The Genesis Almeida New Playwrights, Big Plays Programme is an annual programme that supports emerging and mid-career writers to develop new plays for larger stages giving them the space and time to experiment with form and scale. Each writer on the programme is commissioned to develop one new play and will be given dramaturgical support from the Almeida’s Literary Manager and Artistic team. During the year the writers will also attend twelve masterclasses led by established British and international playwrights and be given a five day R&D workshop to develop their commission.
The Genesis Almeida Writers Programme is made possible by the support of the Genesis Foundation.
The Genesis Almeida Writers for 2019/20 are:
Established by John Studzinski, the Genesis Foundation works in partnership with leaders of prestigious UK arts organisations such as the Almeida Theatre, LAMDA, the National Theatre, The Sixteen and the Young Vic. Its largest funding commitment is to programmes that support directors, playwrights, actors and musicians in their career development.
Iman is an award-winning writer for stage, screen and radio. In 2018 she won the prestigious Papatango New Writing Prize with her breakout play The Funeral Director which premiered at the Southwark Playhouse before a short UK tour (English Touring Theatre/Papatango). She is one of the Soho Six playwrights for 2019 developing her play The Ministry of Lesbian Affairs (Soho Theatre/ Damsel Productions) and has further new commissions from Papatango, the Bush, English Touring Theatre and the Royal Court. In early 2019 Iman contributed a monologue to the Bunker Theatre’s My White Best Friend series, curated by Rachel De-Lahay and Milli Bhatia. Under commission from Tamasha and Titi Dawudu Iman also contributed two monologues to Hear Me Now a set of diverse monologues for diverse actors, the first of its kind, published by Oberon books. Iman is adapting The Funeral Director for TV with STV Productions and she is also working on a new commission for TV with Slam Films. She was selected by Film London for their London Calling short film slate with her short Home Girl, directed by Poonam Brah, which was also selected for the 2019 BFI Flare Festival.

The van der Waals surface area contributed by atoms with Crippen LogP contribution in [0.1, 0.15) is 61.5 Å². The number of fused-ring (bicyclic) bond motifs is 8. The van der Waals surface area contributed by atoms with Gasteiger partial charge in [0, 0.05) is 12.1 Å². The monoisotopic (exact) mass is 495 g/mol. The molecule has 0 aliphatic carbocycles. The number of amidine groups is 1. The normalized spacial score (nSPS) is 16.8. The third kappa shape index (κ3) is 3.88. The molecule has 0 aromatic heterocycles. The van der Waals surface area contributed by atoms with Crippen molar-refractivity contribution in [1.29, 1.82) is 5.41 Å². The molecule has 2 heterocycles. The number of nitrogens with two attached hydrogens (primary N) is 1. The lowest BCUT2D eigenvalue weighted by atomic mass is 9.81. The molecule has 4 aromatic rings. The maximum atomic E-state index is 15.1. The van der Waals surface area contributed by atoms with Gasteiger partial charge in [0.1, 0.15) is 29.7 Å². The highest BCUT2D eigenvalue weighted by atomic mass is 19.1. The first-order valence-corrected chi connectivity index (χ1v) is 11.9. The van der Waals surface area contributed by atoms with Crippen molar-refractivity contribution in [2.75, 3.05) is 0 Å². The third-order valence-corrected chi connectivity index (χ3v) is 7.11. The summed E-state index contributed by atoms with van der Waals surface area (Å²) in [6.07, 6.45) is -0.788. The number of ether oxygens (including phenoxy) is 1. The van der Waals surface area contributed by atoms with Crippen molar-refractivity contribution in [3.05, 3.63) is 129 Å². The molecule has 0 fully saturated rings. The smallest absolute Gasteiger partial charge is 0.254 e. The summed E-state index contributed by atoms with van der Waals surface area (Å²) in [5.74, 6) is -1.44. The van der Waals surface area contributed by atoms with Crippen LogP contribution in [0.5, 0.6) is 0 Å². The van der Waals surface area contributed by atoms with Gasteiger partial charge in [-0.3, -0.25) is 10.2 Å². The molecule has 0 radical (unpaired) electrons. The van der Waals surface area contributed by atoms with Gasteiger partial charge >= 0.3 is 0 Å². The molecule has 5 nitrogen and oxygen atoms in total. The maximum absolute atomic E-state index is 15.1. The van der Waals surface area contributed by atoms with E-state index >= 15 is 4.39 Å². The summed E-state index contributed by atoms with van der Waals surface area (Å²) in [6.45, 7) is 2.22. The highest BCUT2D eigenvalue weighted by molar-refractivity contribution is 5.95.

Ross’s debut play Wolfie premiered to great critical acclaim at the Theatre503 in March 2019 directed by the theatre’s artistic director Lisa Spirling. The play received a host of 4* reviews across the board (The Times, The Stage, Time Out, Evening Standard) setting him out as “a fresh and fearless voice” in British Theatre and earning him a nomination for Best Writer in the 2019 Stage Debut Awards. In February 2019 Ross was one of three writers to be awarded a writing fellowship by the Royal Court Theatre and TV producers Kudos. He was commissioned to contribute a series of monologues to Tamasha and Titi Dawudu’s inaugural book of monologues for diverse actors, Hear Me Now, and previously collaborated with Arcola Youth Theatre on the play We Make Fire. He was on attachment at the Bristol Old Vic, writer-in-residence at Theatr Clwyd, a member of the Orange Tree Theatre’s Writers’ Collective, Tamasha Playwrights Group, Soho Theatre Writer’s Lab and the BBC Writersroom Writers’ Access Group. His play Wonder Boy was a special recommendation finalist for the Soho Theatre’s Tony Craze Award. Ross recently took part in the writer’s room for a new show created by Stephen Merchant for Big Talk Productions.
Amy is a British-Hong Kong playwright. Her plays include Under The Umbrella (Belgrade Theatre Coventry, UK Tour), Acceptance (Hampstead Theatre) and Shangri-La (Finborough Theatre). Radio plays include Tiger Girls (BBC Radio 4) and Kilburn Passion (BBC Radio 3). She is under commission to the Royal Shakespeare Company and ice&fire, and is developing her play Thatcher in China at the National Theatre Studio. Her new adaptation of Strindberg’s Miss Julie will be produced at Chester Storyhouse in March 2020. For TV she is developing original projects with BBC Studios and Merman. Amy trained as a historian with a research interest in multinational empires, imperial decline, and nationality conflict, and is the author of Nationalism and Political Liberty (Oxford University Press). She is fluent in English, German and Chinese and regularly translates contemporary Chinese plays into English.